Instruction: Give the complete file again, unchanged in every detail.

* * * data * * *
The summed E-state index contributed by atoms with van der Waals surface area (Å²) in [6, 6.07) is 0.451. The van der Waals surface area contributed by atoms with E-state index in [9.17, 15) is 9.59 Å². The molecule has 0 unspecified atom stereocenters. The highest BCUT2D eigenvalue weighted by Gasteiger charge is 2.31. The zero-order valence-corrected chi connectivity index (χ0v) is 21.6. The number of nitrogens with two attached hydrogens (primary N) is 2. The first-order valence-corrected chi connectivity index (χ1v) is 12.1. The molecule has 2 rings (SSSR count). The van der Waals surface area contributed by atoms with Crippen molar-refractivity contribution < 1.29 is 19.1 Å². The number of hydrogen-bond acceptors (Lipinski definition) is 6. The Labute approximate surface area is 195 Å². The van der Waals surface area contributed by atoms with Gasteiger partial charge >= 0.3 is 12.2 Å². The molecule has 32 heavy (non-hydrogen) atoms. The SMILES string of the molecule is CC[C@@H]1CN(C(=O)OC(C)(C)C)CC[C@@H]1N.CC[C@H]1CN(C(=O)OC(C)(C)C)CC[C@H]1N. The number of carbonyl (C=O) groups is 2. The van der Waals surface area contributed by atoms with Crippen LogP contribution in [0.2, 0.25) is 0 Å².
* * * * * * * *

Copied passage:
The summed E-state index contributed by atoms with van der Waals surface area (Å²) in [6, 6.07) is 0.451. The van der Waals surface area contributed by atoms with E-state index in [9.17, 15) is 9.59 Å². The molecule has 0 unspecified atom stereocenters. The highest BCUT2D eigenvalue weighted by Gasteiger charge is 2.31. The zero-order valence-corrected chi connectivity index (χ0v) is 21.6. The number of nitrogens with two attached hydrogens (primary N) is 2. The first-order valence-corrected chi connectivity index (χ1v) is 12.1. The molecule has 2 rings (SSSR count). The van der Waals surface area contributed by atoms with Crippen molar-refractivity contribution < 1.29 is 19.1 Å². The number of hydrogen-bond acceptors (Lipinski definition) is 6. The Labute approximate surface area is 195 Å². The van der Waals surface area contributed by atoms with Gasteiger partial charge >= 0.3 is 12.2 Å². The molecule has 32 heavy (non-hydrogen) atoms. The SMILES string of the molecule is CC[C@@H]1CN(C(=O)OC(C)(C)C)CC[C@@H]1N.CC[C@H]1CN(C(=O)OC(C)(C)C)CC[C@H]1N. The number of carbonyl (C=O) groups is 2. The van der Waals surface area contributed by atoms with Crippen LogP contribution in [0.2, 0.25) is 0 Å².